PHILADELPHIA—A program in which primary care staff counsel patients with metabolic syndrome by telephone using the Diabetes Prevention Program (DDP) lifestyle intervention produces significant weight loss, according to results released at the 72nd Scientific Sessions of the American Diabetes Association.
The data, from the Support, Health Information, Nutrition and Exercise (SHINE) study, also show that the benefits are similar whether the counseling is provided in a one-on-one or group conference call. The intervention used in the study was drawn from the landmark DPP study, which found that weight loss following intense counseling about dietary changes and increased physical activity delayed or prevented diabetes in individuals at high-risk because of pre-diabetes.
“What we have shown in a diverse population—many of whom were low-income—is that you can train personnel from primary care offices to deliver the program, you can use the telephone which extends outreach, and it can be effective in helping people lose weight, which can help decrease their risk of developing diabetes and related complications,” said Ruth S. Weinstock, MD, PhD, Distinguished Service Professor at SUNY Upstate Medical University at Syracuse and Chief of the Division of Endocrinology, Diabetes, and Metabolism.
The study included individuals aged 18 years or older who were in stable health and had metabolic syndrome defined by International Diabetes Federation (IDF) criteria, a body mass index of 30 kg/m2 or greater, and no diabetes. Investigators randomized subjects to receive the DPP lifestyle change program by a one-on-one counseling or by a group conference call.
“The DPP program was conducted in academic centers and was very resource-intensive, and we hoped to be able to translate the program into one that was more widely available and less costly,” Dr. Weinstock explained. “We thought that it made sense to test the program in the primary care setting because we felt that it would be an advantage for people to be able to access the program through their primary care provider.”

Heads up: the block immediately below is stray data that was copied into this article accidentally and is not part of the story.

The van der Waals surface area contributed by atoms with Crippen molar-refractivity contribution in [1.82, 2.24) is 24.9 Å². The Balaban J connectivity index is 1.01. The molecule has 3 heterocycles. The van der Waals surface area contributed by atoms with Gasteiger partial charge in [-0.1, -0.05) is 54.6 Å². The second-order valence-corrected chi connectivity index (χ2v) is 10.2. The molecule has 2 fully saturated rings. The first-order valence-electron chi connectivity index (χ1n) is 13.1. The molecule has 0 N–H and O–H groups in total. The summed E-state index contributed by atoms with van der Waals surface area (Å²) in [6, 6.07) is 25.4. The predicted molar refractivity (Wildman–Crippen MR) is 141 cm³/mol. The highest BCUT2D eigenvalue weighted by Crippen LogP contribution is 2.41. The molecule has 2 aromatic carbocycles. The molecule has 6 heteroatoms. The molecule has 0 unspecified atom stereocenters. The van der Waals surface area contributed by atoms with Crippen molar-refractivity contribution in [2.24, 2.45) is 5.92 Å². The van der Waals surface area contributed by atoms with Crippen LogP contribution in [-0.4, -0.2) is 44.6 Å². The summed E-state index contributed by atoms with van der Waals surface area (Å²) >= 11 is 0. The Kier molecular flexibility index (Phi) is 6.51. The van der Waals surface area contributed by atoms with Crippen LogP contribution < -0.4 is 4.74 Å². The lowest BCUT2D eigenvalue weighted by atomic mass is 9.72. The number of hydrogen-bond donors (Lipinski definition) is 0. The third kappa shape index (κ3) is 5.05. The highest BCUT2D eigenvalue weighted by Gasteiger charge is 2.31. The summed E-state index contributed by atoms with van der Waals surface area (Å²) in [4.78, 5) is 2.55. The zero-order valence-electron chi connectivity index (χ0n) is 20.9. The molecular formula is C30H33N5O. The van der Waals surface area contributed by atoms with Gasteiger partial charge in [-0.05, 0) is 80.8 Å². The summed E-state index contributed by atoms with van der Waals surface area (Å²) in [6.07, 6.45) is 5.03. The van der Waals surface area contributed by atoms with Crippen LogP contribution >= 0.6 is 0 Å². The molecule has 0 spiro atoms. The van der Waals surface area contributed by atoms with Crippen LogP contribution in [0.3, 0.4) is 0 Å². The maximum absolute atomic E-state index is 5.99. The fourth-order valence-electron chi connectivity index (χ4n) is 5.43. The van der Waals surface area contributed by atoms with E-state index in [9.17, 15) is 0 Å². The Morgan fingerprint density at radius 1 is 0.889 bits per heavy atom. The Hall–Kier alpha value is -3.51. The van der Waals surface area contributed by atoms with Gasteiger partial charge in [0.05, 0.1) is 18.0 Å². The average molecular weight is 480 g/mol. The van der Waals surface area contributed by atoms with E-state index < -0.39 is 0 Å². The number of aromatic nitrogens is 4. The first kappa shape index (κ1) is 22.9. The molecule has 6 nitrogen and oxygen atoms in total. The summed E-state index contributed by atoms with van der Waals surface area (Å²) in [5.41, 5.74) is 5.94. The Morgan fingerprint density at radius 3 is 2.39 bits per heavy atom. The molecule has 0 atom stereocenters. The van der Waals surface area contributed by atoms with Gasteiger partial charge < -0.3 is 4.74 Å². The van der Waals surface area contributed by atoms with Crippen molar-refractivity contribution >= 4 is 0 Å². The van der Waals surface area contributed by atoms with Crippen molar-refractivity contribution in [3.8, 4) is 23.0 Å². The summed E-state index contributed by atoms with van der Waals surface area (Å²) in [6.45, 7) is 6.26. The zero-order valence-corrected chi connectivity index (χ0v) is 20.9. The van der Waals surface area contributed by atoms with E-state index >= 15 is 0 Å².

The investigators also believed that delivering the program via the telephone might help extend reach.
The 16-session DPP curriculum was delivered over one year at five diverse primary care practices by trained staff—either medical office assistants or nurses—that had been selected by the primary care physician. Study participants underwent once-weekly telephone counseling with staff for the first five weeks and then monthly thereafter. A dietitian was available for up to 11 telephone counseling sessions.
Results at one year were available for 114 individuals who received the solo intervention and 123 individuals who received the group intervention. Solo treatment participants had a mean weight loss of 4.6 kg compared with 6.0 kg for group treatment participants. Both groups had a 2 kg/m2 decrease in body mass index. Waist circumference decreased by 5.1 cm in the solo intervention group compared with 6.0 cm in the group treatment participants. The researchers found no significant differences in any of the clinical measures between the two treatment groups.
Additionally, the analysis demonstrated that 38.7% and 42.5% of solo and group participants, respectively, lost at least 5% of their baseline weight and that greater weight loss (7.1 kg) was achieved with participation in at least nine of 16 core sessions.
Dr. Weinstock said that study participants will be followed for an additional two years and that future analyses will examine the effect of telephone delivery of the DPP program on fasting glucose, lipids, blood pressure, physical activity, psychosocial outcomes, and cost-effectiveness.